The Chicago Tribune, they can unmake an awful lot if left to their own devices.
So WGN-AM 720 is now divorced from Kevin Metheny, the program director whom former Tribune Co. Chief Executive Randy Michaels hired almost two years ago and empowered to leave his imprint on the station. And Metheny presumably got custody of ousted host Jim Laski, whose communication skills were as suspect as the moral compass that led him into a bribery scandal while Chicago's city clerk.
WGN-AM paid a price in lost goodwill for the brusque, seemingly indifferent manner in which Metheny's makeover to boost lagging ratings was executed. It will take more than a pair of returned keycards for the station to open the window of opportunity their exits provide.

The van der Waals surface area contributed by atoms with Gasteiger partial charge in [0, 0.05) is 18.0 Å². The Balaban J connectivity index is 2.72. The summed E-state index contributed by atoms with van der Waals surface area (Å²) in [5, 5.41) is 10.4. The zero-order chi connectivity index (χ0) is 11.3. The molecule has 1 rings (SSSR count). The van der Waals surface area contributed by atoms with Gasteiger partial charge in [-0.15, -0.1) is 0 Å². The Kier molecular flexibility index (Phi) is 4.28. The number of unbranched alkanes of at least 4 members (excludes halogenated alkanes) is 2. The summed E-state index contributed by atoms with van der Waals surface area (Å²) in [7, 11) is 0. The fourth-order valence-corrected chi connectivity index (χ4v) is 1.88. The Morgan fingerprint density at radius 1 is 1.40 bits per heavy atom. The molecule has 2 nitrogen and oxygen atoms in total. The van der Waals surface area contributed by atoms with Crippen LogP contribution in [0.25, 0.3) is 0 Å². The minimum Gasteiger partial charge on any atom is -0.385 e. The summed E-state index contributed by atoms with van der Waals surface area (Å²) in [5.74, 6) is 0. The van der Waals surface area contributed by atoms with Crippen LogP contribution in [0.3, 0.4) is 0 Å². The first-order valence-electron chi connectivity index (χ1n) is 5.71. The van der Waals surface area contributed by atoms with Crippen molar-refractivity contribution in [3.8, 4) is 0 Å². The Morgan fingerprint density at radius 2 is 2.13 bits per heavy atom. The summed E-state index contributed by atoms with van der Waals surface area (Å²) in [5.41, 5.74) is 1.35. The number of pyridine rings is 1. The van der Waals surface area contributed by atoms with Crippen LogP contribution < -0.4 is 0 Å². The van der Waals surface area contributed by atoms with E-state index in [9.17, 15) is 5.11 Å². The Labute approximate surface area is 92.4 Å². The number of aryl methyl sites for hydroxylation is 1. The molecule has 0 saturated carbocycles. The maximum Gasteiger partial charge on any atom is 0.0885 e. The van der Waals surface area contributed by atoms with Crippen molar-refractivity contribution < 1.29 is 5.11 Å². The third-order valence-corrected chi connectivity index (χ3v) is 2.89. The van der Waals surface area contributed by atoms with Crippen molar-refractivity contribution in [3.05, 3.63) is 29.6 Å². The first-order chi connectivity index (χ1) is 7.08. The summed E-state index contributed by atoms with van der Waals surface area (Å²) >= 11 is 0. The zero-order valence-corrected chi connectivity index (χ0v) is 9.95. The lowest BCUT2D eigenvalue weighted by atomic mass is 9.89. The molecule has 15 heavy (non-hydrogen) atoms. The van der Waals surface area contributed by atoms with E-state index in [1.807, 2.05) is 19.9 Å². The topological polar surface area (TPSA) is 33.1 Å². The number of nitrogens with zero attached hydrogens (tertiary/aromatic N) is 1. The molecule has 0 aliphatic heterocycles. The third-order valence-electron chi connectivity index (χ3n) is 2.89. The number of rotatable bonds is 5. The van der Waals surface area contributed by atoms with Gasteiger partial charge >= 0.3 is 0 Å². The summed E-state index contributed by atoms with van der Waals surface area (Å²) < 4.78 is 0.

Its personalities need to have more fun, find ways to be engaging that don't always involve arguing and remind the audience of its importance. When WGN-AM has thrived most in its 86-year history, it is when it connected to that audience and delivered a product unique not just to Chicago but often all of radio.
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